What Is Post Colonialism In Africa?
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Published: Tue, 25 Apr 2017
The final hour of colonialism has struck, and millions of inhabitants of Africa, Asia and Latin America rise to meet a new life and demand their unrestricted right to self-determination.;
The researcher would like to enquire into the veracity of the term ‘Post-colonialism’. According to definition, post-colonialism is a specifically post-modern intellectual discourse that consists of reactions to, and analysis of, the cultural legacy of colonialism. Post-colonialism comprises a set of theories found amongst philosophy, film, political science, human geography, sociology, feminism, religious and theological studies, and literature. 
The ultimate aim of post-colonialism is seen as the destruction of the colonial ways. It is not a concept that talks about salvaging the past worlds but moving altogether away from the period, into an era of mutual respect and understanding. Another important aspect of post-colonialism theorists is making space for multiple voices. This holds good especially for those voices, that were dominated by strong ideological forces, i.e., the subalterns.
Gayatri Chakraborty Spivak, an Indian literary critic, theorist and self described “practical Marxist-feminist-deconstructionist” is best known for her article, ‘Can a Subaltern Speak?’, considered a founding text for post-colonialism.  Her main contribution in post colonial theory came with her definite definition of the term ‘subaltern’. She also introduced terms such as ‘essentialism’, ‘strategic essentialism’. The former term refers to the dangers of reviving subaltern voices in ways that might simplify heterogeneous groups, creating stereotyped impressions of their diverse group. Spivak however believes that essentialism can sometimes be used strategically by these groups to make it easier for the subaltern to be heard and understood when a clear identity can be created and accepted by the majority. It is important to distinguish that ‘strategic essentialism’ does not sacrifice its diversity and voices but that they are being downplayed temporarily to support the essential element of the group. 
Another important contributor to post-colonial theory is Frantz Fanon. In his book, ‘The Wretched of the Earth’ , he analyzes the nature of colonialism and those subjugated by it. He believes colonialism to be as source of violence. Critiques for further studies into colonialism and post-colonialism was laid down by his portrayal of the relationship between colonialism and its attempts to deny ‘all attributes of humanity’ to those it suppressed. 
In some senses, post-colonialism is seen as the destabilizing of the colonial effect. In India, the colonial era is said to have originated from the time the British step foot in India as the East India Company in the 1600’s. Since then they expanded their territorial control over Indian lands as the years went by and within no time had the trade, revenue, judicial and all other economic aspects of the country in their hands. The British rule in India had greater negatives than positives which continue to have its effects in post-colonial India. Be it in politics or cinemas. The real question is how colonial is post-colonial India. Even though the British have left India, their ways have been integrated into every part of the Indian system to such an extent that its functioning without the British touch is impossible. The system of education evolved by the British can be viewed as both advantageous and disadvantageous , the disadvantages having the upper hand. The system of education evolved was the Rote system of learning. This was learning merely done by habitual repetition and memorising. This made the Indians , what V.S. Naipaul would describe as, ‘Mimic Men’, where the Indians are nothing but mimics of the West. The only advantage that could be seen was that everyone, irrespective of which class they belonged to were to sit together and learn from the same text. But this can hardly be seen as secular when the British considered themselves superior to the entire Indian race.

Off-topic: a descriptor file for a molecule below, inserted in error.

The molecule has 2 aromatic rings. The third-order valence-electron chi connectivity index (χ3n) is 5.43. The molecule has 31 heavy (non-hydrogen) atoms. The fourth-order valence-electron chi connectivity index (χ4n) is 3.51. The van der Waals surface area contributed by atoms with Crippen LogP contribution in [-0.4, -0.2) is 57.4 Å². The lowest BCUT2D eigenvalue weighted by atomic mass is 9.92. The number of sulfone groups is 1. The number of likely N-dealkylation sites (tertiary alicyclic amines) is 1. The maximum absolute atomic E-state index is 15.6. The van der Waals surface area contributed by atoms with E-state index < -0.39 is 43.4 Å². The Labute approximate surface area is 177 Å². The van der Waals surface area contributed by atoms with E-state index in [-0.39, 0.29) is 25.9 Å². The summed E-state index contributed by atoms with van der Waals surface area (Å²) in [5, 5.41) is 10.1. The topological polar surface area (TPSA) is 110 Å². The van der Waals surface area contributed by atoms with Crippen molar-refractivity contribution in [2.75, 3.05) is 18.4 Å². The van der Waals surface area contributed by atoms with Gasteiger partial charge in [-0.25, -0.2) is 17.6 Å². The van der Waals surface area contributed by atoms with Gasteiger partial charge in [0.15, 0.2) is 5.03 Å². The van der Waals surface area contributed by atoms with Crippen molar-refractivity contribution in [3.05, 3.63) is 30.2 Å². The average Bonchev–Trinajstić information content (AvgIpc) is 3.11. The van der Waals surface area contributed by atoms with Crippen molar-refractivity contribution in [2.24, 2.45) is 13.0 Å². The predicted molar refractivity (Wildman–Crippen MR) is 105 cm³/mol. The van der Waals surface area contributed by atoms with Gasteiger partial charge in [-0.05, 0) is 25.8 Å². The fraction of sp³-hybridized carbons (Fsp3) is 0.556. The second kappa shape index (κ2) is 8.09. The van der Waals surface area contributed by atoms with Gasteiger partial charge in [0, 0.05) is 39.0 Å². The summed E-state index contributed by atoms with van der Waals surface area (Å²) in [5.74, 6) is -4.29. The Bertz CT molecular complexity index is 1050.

Even though, the common opinion is that the colonial era started with the British rule in India, many still beg to differ. Some are of the opinion that, it wasn’t the British who started the colonial rule in India but it was the Islamic invasion in the 10th century and continued from the Delhi sultanate to the Mughal Empire. When the British came to India they were colonizing and already colonized state that was celebrating freedom from the Mughals. 
The post-colonial studies is a huge range of studies ranging from politics to cinema. The researcher would like to concentrate on two aspects of education and poverty.
The Indian Colonial Legacy